You’ve already fallen in love with that puppy’s sweet face, her beautiful fuzzy coat, the way she licks your face. But before you give in to those big brown eyes, is this pup really the best dog breed for you?
“Nothing takes the place of planning, preparation and research by a family getting a dog,” says Clark Fobian, DVM, President of the American Veterinary Medical Association and a veterinary practitioner in Sedalia, Missouri. “It’s important to match a dog to your lifestyle and your environment—and then think about breed.”
Although dogs within certain breeds share characteristics, training goes a long way in shaping almost any dog to be the companion you’re after, says Fobian. Nevertheless, to begin narrowing your search for the perfect hound, here are suggestions of breeds that may fit one lifestyle better than another.
The best breed for runners, hikers, outdoorsy people:
“Look for a dog that’s meant to be active—herding breeds and hunting dogs,” says Nancy Scanlan, DVM, executive director of the American Holistic Veterinary Medical Association. “A Whippet is good, but you have to keep it on a leash. Labradors and retrievers are more reliable than Whippets off a leash.”
The best breed for swimmers, fishers, beach goers:
When you think beach, think about the dog’s coat, says Fobian: “Labs and Golden Retrievers shed sand and water. You want a high activity dog that requires regular and extensive exercise. The whole line of retrievers and setters would make good water dogs.”
Standard poodles like to swim too, says Scanlan: “But they’ll need a short kennel clip because their fur can mat if it’s waterlogged, and then it’s hard to get dry.”
The best breed for frequent travelers:
Think small and quiet, says Scanlan: “Dogs that can fit into small spaces are the ‘toy’ dogs: Toy poodles, a small Lhasa Apso, or Shih Tzu.” Chihuahuas are the right size, but they can be yappy, she says.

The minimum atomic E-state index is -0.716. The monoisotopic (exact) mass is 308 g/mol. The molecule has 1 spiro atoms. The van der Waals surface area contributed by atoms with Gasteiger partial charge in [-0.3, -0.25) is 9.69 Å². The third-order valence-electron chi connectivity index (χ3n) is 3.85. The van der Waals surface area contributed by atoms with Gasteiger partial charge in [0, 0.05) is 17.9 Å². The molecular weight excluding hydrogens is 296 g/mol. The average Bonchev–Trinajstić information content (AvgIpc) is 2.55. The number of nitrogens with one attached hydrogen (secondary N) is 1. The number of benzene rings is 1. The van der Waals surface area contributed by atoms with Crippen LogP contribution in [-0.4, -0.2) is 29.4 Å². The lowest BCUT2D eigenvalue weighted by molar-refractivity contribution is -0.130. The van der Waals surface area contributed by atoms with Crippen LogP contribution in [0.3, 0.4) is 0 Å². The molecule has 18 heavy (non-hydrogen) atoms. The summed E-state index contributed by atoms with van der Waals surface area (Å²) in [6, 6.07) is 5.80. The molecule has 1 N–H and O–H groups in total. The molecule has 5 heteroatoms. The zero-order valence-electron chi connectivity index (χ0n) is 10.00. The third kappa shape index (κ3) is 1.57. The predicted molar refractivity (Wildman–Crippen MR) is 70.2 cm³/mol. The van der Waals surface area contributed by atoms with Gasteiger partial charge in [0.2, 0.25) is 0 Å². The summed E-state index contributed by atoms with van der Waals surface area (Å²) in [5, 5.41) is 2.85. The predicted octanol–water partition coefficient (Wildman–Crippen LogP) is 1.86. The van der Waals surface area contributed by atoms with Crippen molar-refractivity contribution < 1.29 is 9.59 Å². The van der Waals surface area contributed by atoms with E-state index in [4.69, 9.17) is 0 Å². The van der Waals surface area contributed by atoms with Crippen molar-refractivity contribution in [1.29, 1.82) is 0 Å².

“It’s hard to imagine a breed that could not be trained to travel comfortably,” says Fobian. “You have to accustom them to honking horns and sirens and make sure they can settle down in a car.” You can help your dog do that by exercising him before a trip, making sure he’s not overfed or watered before the trip, and crating him with a favorite chew toy.
The best breed for grown-ups with kids:
“Labs and Golden Retrievers are great because they are so tolerant you can even poke them,” says Scanlan. “Newfoundlands are tolerant too and good at guarding kids, but they are huge so you have to consider the size of your household.”
Page 2 of 2 - The best breed for older adults:
“A large dog can pull an elderly person over if she is unsteady, so smaller dogs are better,” says Scanlan. “But if someone is older and active, a Jack Russell Terrier or a Schnauzer is a good choice. Miniature or toy poodles are intelligent, people-oriented lap dogs. But poodles and Schnauzers require grooming, so if a person can’t take them for that, a short-haired terrier is a good choice.”
The best breed for apartment or city dwellers:
For small spaces, smaller breeds are better, unless you like to walk a lot and are close to a park, says Scanlan. Otherwise, think toy or miniature poodles, or Lhasa Apsos. “A Cocker Spaniel is good choice too, although it has to be groomed.”
Fobian’s choice is a Boston terrier: “They are so adaptable.”
The best breed for people with allergies:
You could go with the Obamas’ choice: A Portuguese Water dog, says Scanlan: “The best dogs for allergies are hairless guys—the Chinese Crested that has a fuzz ball on top of its head, or a Mexican hairless dog--because they don’t have hair or dandruff, but [aesthetically], they take some getting used to.”
The next best are dogs with curly hair that don’t have a longer outer coat: a Bedlington terrier or a poodle.
The best breed for stressed or depressed people:
Some service dogs are trained to help people who have anxiety and/or depression, says Scanlan: “Research shows that people with either of those conditions are helped by having a dog they can touch. And dogs pick up on those feelings and comfort them. Labs and Great Pyrenees make really good service dogs.”
For more information, go to Mental Health Assistance Dogs, www.mentalhealthdogs.org or the National Service Animal Registry, www.nsarco.com.
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